Pruning Redbud Forest Pansy & Climbing Clematis

(Question)

My redbud forest pansy was planted three years ago. This spring we had hardly any little blooms on the branches and the tree started to leaf very late with some branches dried up. We had a tremendous growth spurt afterward and many long thin branches shooting out 3 to 4 feet from the main trunk. We would like to know when to prune these branches back and how much, and will it cause a problem with the spring bloom. We also have a clematis that wraps around the tree with substantial growth throughout the season with beautiful pink bell-shaped flowers, and we would like to know if it’s harmful to the tree.

(Answer)

Lucky you to have a Cercis canadensis ‘Forest Pansy’. The tree blooms with lovely rose-purple flowers on bare branches in the early spring, even before leaves emerge.

Pruning should be done in late spring, just after blooming. If you prune the tree now (it’s November) or in the winter, you risk reduced flowering. However, simply getting rid of a few unsightly branches should not affect the spring blooming.  As it was a  rough year for redbuds, though, you may want to leave the tree alone until spring.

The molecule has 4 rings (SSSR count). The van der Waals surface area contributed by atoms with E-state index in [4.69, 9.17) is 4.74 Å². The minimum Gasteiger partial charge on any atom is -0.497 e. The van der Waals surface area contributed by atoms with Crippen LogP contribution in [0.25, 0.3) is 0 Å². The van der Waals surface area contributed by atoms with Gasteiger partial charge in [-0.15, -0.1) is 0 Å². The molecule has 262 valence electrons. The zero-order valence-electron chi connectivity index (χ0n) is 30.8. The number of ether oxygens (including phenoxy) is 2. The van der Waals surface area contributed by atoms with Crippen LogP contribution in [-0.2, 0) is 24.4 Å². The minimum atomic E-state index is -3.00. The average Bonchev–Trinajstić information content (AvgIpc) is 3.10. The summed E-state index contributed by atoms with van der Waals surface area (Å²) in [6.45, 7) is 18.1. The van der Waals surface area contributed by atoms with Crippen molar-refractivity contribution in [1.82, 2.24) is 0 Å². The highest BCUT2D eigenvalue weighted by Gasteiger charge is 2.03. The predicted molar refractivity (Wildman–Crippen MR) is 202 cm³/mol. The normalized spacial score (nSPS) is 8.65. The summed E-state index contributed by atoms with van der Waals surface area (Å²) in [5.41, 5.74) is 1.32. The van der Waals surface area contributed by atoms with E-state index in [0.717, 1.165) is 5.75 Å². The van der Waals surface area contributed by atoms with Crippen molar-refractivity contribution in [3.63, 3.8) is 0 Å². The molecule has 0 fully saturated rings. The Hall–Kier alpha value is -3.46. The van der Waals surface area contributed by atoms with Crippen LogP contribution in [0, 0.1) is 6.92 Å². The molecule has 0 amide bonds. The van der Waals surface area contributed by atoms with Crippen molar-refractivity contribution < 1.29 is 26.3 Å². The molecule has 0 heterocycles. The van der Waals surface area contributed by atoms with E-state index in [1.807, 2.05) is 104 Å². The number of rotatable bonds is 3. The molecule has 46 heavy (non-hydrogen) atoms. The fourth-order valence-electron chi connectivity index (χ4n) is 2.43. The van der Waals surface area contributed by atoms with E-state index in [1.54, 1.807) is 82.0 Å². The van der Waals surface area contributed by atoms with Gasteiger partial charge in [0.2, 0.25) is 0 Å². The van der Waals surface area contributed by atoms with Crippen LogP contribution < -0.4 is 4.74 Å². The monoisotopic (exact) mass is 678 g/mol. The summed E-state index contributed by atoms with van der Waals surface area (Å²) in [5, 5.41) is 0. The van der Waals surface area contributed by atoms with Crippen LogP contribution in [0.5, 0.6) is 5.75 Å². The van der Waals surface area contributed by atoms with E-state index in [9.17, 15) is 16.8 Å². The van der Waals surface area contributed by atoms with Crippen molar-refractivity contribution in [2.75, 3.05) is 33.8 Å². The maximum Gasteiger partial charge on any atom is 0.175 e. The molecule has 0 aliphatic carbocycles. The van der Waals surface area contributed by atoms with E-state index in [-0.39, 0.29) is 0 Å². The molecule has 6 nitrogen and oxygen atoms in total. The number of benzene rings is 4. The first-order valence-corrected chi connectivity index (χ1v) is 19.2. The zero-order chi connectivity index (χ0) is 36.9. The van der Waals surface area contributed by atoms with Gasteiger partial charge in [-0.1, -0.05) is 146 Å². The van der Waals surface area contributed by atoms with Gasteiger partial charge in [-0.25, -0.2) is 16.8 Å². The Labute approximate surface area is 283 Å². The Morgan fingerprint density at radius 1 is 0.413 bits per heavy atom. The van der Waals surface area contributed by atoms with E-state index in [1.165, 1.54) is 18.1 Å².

When pruning thicker branches do so to just above the raised area that’s right above the crotch of two branches – this is the “branch collar”. For small branches, like those you describe, prune either to the collar or to a terminal bud or branch. Remember to disinfect your pruning tools with rubbing alcohol before & after making cuts. For small branches up to 1.5 inches in diameter, use lopping shears.

And how lovely to have a clematis happily growing up the redbud tree. Any vine growing up a tree trunk can cause structural problems for the tree – e.g., the additional weight can lead to broken branches, and more snow/ice may be deposited.  The vine can also decrease the amount of sun the tree leaves receive.   Leaf debris from the vine near the tree’s roots could promote fungal/bacterial disease by trapping moisture. Some vines (not clematis) can even strangle the trunk & tree limbs.

Clematis is considered to be a relatively slow-growing vine, so should be fine growing up your tree. As long you prune the clematis each year, it should not grow too large or heavy to damage the tree. A suggestion is to let the clematis grow as much as it wants through the summer, then prune back any portions that extend into the tree branches – keep the plant confined to the trunk area of the tree. And make sure there is no plant debris/leaves on the ground against the tree. And in case you want information about pruning this lovely vine, see the Pruning Clematis  overview on our website.